At the risk of sounding like Glenn Beck, I'm getting increasingly afraid for America. What worries me isn't that our citizens, political parties, and Congress are deeply divided about how to solve the many problems facing the United States.
There's a more disturbing division which stands in the way of negotiating solutions to our financial, budgetary, environmental, educational, infrastructure, and other social problems.
A split between reality affirmers and reality deniers.
Now, from the title of this post you can tell where I feel most of the reality deniers hang out politically: in the Republican party. But many Democrats, independents, and politically uninvolved people are equally guilty of shunning "what is" for "what I'd like to be."
This is dangerous. Really dangerous.
If two fire trucks from different stations pull up in front of a burning building, there's no problem in having a brief heated (so to speak) discussion about the best way to put out the blaze. However, if one team of firefighters says, "Fire? What fire? I don't see a fire," a pile of ashes could be the result.
Almost every Congressional Republican denies the reality of global warming. Leaving Congress doesn't bring them to their senses, because yesterday former Senator and Republican presidential candidate Rick Santorum declared that global warming is a concocted liberal scheme designed to bring about more governmental control.
That's freaking weird.
The reality studied by climate scientists isn't conservative or progressive; it's nature, which doesn't subscribe to any particular political leaning. It's fine to disagree about what global warming means and how the United States should respond to it. But to deny what 98% of the world's leading climatologists tell us is happening -- that's super dangerous.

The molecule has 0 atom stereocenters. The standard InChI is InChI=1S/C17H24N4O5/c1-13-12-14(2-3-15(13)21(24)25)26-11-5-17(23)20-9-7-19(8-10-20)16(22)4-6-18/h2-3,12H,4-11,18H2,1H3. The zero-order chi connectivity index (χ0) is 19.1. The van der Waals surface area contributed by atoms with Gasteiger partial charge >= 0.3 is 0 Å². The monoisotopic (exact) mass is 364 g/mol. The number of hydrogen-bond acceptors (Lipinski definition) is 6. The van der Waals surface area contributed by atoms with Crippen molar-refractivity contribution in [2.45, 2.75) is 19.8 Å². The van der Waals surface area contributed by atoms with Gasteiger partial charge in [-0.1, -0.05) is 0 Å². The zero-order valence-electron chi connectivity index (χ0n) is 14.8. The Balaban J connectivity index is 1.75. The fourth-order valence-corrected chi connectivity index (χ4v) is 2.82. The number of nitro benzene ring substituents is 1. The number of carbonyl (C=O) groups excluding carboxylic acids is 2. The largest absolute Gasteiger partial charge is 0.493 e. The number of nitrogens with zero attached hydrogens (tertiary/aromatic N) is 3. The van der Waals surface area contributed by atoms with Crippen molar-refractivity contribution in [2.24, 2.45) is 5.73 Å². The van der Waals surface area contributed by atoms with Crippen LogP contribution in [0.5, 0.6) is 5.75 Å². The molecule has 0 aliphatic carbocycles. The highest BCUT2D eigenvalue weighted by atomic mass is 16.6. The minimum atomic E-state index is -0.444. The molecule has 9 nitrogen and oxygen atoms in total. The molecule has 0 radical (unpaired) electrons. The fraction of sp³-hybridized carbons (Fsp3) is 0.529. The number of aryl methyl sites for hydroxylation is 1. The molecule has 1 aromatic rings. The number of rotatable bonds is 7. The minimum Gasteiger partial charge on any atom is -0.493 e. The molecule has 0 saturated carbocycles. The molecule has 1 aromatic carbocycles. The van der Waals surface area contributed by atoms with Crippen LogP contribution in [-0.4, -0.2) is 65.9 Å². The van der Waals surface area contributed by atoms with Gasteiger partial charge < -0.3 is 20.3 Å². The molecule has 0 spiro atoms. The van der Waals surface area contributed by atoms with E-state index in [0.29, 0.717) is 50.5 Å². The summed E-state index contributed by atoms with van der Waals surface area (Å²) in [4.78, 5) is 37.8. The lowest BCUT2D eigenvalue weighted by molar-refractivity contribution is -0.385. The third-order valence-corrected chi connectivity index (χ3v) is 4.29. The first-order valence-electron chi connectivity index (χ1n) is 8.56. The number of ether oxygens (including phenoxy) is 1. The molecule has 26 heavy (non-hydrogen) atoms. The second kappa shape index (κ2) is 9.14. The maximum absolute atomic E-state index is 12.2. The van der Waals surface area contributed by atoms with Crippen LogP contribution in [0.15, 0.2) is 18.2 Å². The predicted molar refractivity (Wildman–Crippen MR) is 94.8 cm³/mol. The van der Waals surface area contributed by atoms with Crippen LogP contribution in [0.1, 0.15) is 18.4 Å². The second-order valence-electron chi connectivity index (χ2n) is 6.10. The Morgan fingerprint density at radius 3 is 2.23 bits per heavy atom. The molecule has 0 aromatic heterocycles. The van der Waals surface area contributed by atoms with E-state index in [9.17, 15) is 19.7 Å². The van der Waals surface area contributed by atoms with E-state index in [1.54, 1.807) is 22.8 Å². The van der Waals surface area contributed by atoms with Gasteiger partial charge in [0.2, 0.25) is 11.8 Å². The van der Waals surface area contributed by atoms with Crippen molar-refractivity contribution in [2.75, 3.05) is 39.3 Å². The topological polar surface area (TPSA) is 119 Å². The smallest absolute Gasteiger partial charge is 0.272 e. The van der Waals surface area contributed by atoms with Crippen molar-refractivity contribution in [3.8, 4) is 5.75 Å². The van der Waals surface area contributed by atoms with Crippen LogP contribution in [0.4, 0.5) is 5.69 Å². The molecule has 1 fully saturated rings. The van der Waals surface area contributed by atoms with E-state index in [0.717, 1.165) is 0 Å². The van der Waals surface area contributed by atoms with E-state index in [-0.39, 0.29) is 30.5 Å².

Countries that try the head-in-the-sand thing, pretending that everything is fine when actually is isn't...they won't prosper. Reality has a way of biting deniers of it in the butt.
Last year the National Journal wrote, "The GOP is stampeding toward an absolutist rejection of climate science that appears unmatched among political parties around the globe, even conservative ones."
Indeed, it is difficult to identify another major political party in any democracy as thoroughly dismissive of climate science as is the GOP here. Eileen Claussen, president of the Pew Center on Global Climate Change, says that although other parties may contain pockets of climate skepticism, there is “no party-wide view like this anywhere in the world that I am aware of.”
It will be difficult for the world to move meaningfully against climate disruption if the United States does not. And it will be almost impossible for the U.S. to act if one party not only rejects the most common solution proposed for the problem (cap-and-trade) but repudiates even the idea that there is a problem to be solved. The GOP’s stiffening rejection of climate science sets the stage for much heated argument but little action as the world inexorably warms — and the dangers that Hague identified creep closer.
Today Mitt Romney got blasted by conservatives for saying that global warming is an issue that's real, but he disagrees with how the environmental community wants to deal with the problem.
That's what happens when a prominent Republican casts his lot with reality: he's vilified by the many members of his party who believe that truth is whatever they want to believe.
(This nifty flow chart sums up the situation perfectly.)
Witness the fact that 51% of Republican primary voters didn't believe that Obama was born in this country, despite all of the evidence that he was. And how Sarah Palin supporters rushed to Wikipedia to alter the truth about Paul Revere's ride to make it match Palin's personal view of what happened.
My mother was a deeply conservative woman. She was a passionately devoted Republican. Also a great lover of science. I know that she'd be appalled at how today's Republican Party is so willing to disrespect reality.
I hope our country's politicans learn how to embrace a common set of facts, while initially agreeing to disagree on what to make of them. Only in this way will we be able to deal with our problems in a meaningful fashion.